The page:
UA: Yes, it was very difficult. And at the same time it was very exciting because I have been in therapy before. So it was fascinating to be able to see what it is like when you are sitting in the other chair. I realized that it is not just an hour a day. For the person who receives, it is their whole day. This person is like an empty container that receives everything that people come to bring him.
Along with all this, they have their own obstacles and their own struggles. And having this responsibility to receive all the difficulties, all the sorrows of these people who come to you on a daily basis, is a very heavy burden. Every day they have to show a mask of impassivity and pretend that everything is going very well in their personal life. They have to do all of this without being judgmental.
Did you do this season 4 because of the mental health issues that came to light during the pandemic?
JS: This is indeed largely what motivated us. Life has died out for everyone. All the distractions are gone. And it forced us to look at our own lives in a deeper way. Of course, this caused a lot of sadness. And this pandemic has allowed us to remind people how important therapy is. And how important, mental health is.
Uzo, you have declared that this character is the closest to you among all those that you have played. What are the common points that you share with her?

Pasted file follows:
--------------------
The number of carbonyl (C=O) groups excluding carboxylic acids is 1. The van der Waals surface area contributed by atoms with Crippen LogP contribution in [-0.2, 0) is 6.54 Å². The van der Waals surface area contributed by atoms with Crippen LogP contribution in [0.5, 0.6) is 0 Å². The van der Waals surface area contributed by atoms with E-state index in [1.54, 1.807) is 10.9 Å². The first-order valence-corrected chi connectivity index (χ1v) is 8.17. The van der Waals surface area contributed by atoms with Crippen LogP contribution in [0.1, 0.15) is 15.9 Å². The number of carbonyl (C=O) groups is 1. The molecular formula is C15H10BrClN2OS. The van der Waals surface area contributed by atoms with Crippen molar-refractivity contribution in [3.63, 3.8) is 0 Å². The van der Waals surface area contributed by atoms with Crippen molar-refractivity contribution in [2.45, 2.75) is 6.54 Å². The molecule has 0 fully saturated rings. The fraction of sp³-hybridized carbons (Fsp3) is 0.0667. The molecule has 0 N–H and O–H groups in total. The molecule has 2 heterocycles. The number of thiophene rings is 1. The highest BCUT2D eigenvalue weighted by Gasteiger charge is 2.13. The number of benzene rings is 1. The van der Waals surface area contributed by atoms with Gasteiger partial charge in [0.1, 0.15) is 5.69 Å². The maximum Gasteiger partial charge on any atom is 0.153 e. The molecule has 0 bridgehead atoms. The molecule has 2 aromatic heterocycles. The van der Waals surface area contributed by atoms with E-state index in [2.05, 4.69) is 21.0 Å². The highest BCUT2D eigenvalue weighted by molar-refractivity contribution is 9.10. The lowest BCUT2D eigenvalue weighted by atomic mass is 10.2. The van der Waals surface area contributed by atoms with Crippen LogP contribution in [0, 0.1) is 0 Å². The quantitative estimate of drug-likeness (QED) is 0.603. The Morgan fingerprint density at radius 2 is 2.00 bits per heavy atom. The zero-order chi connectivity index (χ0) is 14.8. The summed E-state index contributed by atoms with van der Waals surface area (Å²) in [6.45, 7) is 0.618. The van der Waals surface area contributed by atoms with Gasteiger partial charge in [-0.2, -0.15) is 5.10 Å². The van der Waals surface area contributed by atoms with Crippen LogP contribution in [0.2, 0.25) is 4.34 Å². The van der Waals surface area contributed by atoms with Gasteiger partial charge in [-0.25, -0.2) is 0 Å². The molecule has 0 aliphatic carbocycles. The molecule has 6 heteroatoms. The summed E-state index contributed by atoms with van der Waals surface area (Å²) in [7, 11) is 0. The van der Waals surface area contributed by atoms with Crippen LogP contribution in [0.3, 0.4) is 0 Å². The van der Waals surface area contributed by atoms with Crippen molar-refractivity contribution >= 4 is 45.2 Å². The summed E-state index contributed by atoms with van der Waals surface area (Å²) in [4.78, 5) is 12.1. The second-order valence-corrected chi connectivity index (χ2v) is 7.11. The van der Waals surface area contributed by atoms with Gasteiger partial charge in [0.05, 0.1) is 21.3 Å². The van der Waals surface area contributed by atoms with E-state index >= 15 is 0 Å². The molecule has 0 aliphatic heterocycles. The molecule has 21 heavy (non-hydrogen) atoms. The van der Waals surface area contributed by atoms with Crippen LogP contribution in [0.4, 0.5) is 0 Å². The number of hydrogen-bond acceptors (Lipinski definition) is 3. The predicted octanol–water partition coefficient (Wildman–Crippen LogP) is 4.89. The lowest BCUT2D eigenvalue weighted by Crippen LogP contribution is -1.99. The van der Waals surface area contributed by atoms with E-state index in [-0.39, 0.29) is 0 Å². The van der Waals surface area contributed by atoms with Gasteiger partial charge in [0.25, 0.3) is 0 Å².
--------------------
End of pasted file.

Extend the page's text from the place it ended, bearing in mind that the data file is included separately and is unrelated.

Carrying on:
UA: I think what resonates with me the most is having to resume a normal life after grief. Just before starting this project, I lost my mother to whom I was very close. I had to say goodbye to him and jump on a plane the next day. To experience this and at the same time tell the story of someone going through the same ordeal, it was pretty crazy. I know what she was feeling. I know what her pain looks like, that of mourning. So all this also allowed me to mourn, it helped me.
Why did you choose to shoot this season in Los Angeles? What does this change of scenery bring to this season?
JS: Visually already, it brings something very different. We have daylight, the sun. We have palm trees in the background. There are all these warm colors that are part of the palette of the series. As we are emerging from a pandemic, we said to ourselves that people don’t necessarily want to be on a series that takes place in a dark office. The cabinet with woodwork, with books, leather as we are used to seeing it.
In a way, we wanted to invite people to this series. So we made it visually pleasing. The diversity of Los Angeles is not exploited that much on television. We thought it was an opportunity to talk about Baldwin Hills which is a very nice neighborhood that few people know in Los Angeles. It’s called the Black Beverly Hills.
The house in the series is a character in itself. How did you imagine the house by making the link with the profession and the family path of Brooke?
JA: We thought about it very early on. We reflected on her complicated relationship with her recently deceased father. What will it look like? What did he do for a living? Maybe he was an architect because architects work with wood, stone and hard materials, just like he was a hard man. And it made sense to us, both emotionally and physically, that she lived in a house he designed.
At the same time because of the pandemic, she had to leave her office and move her work within her own home. So she had to rearrange the house. But her father’s ghosts are all over the place, which is intentional of us as she’s struggling all season long with this complicated relationship and all these things that she couldn’t resolve with him.
Interview by Emilie Semiramoth on May 3, 2021.